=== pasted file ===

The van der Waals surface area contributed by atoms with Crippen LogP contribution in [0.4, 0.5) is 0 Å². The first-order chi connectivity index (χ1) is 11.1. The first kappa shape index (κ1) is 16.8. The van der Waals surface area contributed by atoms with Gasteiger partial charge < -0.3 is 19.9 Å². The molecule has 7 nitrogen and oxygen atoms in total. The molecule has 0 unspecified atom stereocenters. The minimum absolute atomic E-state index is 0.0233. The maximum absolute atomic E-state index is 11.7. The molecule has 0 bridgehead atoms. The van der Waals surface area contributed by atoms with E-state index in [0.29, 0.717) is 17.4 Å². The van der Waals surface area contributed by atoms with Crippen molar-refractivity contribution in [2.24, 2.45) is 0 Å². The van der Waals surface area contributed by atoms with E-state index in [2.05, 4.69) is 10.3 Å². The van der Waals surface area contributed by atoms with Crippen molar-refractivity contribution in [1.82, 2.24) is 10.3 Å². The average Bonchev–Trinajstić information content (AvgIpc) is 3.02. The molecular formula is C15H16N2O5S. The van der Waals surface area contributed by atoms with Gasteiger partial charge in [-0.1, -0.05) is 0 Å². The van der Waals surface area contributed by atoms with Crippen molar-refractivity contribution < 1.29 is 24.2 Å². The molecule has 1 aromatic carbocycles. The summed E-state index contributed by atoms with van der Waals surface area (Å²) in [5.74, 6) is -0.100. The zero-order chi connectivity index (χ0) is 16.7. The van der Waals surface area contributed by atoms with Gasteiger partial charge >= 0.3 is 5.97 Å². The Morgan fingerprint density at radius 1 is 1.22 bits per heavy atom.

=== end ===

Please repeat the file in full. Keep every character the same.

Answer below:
The van der Waals surface area contributed by atoms with Crippen LogP contribution in [0.4, 0.5) is 0 Å². The first-order chi connectivity index (χ1) is 11.1. The first kappa shape index (κ1) is 16.8. The van der Waals surface area contributed by atoms with Gasteiger partial charge < -0.3 is 19.9 Å². The molecule has 7 nitrogen and oxygen atoms in total. The molecule has 0 unspecified atom stereocenters. The minimum absolute atomic E-state index is 0.0233. The maximum absolute atomic E-state index is 11.7. The molecule has 0 bridgehead atoms. The van der Waals surface area contributed by atoms with E-state index in [0.29, 0.717) is 17.4 Å². The van der Waals surface area contributed by atoms with Crippen molar-refractivity contribution in [2.24, 2.45) is 0 Å². The van der Waals surface area contributed by atoms with E-state index in [2.05, 4.69) is 10.3 Å². The van der Waals surface area contributed by atoms with Crippen molar-refractivity contribution in [1.82, 2.24) is 10.3 Å². The average Bonchev–Trinajstić information content (AvgIpc) is 3.02. The molecular formula is C15H16N2O5S. The van der Waals surface area contributed by atoms with Gasteiger partial charge in [-0.1, -0.05) is 0 Å². The van der Waals surface area contributed by atoms with Crippen molar-refractivity contribution < 1.29 is 24.2 Å². The molecule has 1 aromatic carbocycles. The summed E-state index contributed by atoms with van der Waals surface area (Å²) in [5.74, 6) is -0.100. The zero-order chi connectivity index (χ0) is 16.7. The van der Waals surface area contributed by atoms with Gasteiger partial charge >= 0.3 is 5.97 Å². The Morgan fingerprint density at radius 1 is 1.22 bits per heavy atom.